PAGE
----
“It is not good for the man to be alone.” When Adam says, “At last flesh of my flesh, bone of my bone,” he is declaring that unlike the other animals in the garden, he and Eve share the same nature, and therefore they are in communion with each other. Communion and community is what underlie the readings today. They are the first family. Jesus’ open hearted embrace of the children mirrors God’s love for humankind and for the Church. The love of the man and the woman depicted in the readings models Christ’s love for the Church. It’s a community. It’s family. I was talking with a man about these readings. He said: “When I was single I slept with one pillow on my bed. Now that I am married, I sleep with twelve pillows – with tassels! When I was alone, I had one bottle of shampoo in the shower. Now I have twenty!” I said to him, “I have never known that experience because I have always been single. All I know is to be alone.” As I reflected on what Jesus is saying in this Gospel about open hearted communion with others, I realized that the opposite is true. In fact, whether a person is single or married is not the issue. It comes down to the heart: Are our hearts open to others or hardened, keeping others at a distance? The way we relate to others is often an indicator of how we relate to God. ‘No man is an island’ is a common and true expression. A UK student once told me she had no religious tradition; she believed that religion is an individual affair. She spent time alone on Sunday meditating. Meditation is good, but it is not enough because Christ intends us to live in community with each other and in communion with Him (the Eucharist). Again Christ embraces the children, right?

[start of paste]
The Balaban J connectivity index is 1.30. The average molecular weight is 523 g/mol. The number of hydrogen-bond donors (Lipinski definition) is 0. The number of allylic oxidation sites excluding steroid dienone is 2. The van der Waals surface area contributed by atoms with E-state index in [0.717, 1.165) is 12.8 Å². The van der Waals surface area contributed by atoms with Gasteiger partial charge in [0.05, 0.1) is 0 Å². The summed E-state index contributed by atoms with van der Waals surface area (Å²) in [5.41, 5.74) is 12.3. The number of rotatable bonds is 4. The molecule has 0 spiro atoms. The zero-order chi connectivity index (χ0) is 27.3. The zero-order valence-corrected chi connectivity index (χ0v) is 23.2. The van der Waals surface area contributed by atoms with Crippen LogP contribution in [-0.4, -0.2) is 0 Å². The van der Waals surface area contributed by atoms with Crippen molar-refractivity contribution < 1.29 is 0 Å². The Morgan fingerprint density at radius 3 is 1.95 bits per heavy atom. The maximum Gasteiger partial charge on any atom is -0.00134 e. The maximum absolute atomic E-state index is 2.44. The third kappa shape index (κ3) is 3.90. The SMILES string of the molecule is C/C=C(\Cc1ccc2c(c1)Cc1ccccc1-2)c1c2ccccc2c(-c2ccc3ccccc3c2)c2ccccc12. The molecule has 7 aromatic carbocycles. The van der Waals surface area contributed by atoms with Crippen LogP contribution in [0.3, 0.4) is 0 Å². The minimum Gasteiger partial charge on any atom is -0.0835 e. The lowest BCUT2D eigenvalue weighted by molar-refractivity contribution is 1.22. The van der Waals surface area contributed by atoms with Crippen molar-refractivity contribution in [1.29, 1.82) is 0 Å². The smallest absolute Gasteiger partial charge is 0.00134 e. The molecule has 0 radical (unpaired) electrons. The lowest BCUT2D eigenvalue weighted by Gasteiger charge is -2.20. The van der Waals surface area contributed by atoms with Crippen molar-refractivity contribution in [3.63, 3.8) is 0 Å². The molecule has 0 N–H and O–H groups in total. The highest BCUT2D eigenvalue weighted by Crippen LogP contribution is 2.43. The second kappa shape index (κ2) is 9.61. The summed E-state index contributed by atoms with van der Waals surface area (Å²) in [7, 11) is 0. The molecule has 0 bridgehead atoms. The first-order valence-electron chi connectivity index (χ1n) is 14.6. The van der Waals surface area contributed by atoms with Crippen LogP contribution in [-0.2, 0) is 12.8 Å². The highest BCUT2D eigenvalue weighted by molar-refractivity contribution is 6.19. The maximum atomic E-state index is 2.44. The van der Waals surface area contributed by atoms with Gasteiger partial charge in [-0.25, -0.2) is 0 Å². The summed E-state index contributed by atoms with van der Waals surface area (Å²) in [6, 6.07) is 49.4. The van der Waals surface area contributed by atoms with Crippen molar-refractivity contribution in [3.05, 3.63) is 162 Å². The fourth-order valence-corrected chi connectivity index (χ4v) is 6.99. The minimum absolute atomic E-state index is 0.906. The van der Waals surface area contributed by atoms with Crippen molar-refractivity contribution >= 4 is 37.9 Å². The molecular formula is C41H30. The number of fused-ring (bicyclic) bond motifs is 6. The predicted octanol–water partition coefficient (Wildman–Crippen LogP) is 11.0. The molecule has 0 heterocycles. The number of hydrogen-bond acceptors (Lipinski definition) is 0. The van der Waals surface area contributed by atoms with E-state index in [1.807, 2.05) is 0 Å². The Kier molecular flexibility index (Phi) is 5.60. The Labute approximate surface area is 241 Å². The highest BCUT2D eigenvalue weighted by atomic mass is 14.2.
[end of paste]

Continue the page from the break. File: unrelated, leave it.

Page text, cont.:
I remember when was present at the death of a 7 ½ hour old infant at UK Chandler Hospital. The mother and father together embraced their infant in its last living minutes. The entire extended family was present to offer their open-hearted support. It is the model of the Church, both community and communion with one another–a holy communion.
Pope Francis said last Saturday night at the World Meeting of Families in Philadelphia: “[H]oliness is always tied to little gestures ... those we learn at home, in the family.… They are the quiet things done by mothers and grandmothers, by fathers and grandfathers, by children, by siblings. They are little signs of tenderness, affection and compassion. Like the warm supper we look forward to at night… Like a blessing before we go to bed, or a hug after we return from a hard day’s work. Love is shown by little things, by attention to small daily signs which make us feel at home. Faith grows when it is lived and shaped by love. That is why our families, our homes, are true domestic churches.” Pope Francis said that these tender gestures are signs of Christ’s presence active in our world. That’s why marriage is holy, a sacrament. Christ is present in acts of love that go out from the family to transform the world; they go out form the family into eternity. Love like this is indissoluble. It remains unbroken for all time and eternity. It is not good for anyone to be alone. No one is alone in the Church. And that’s Good News!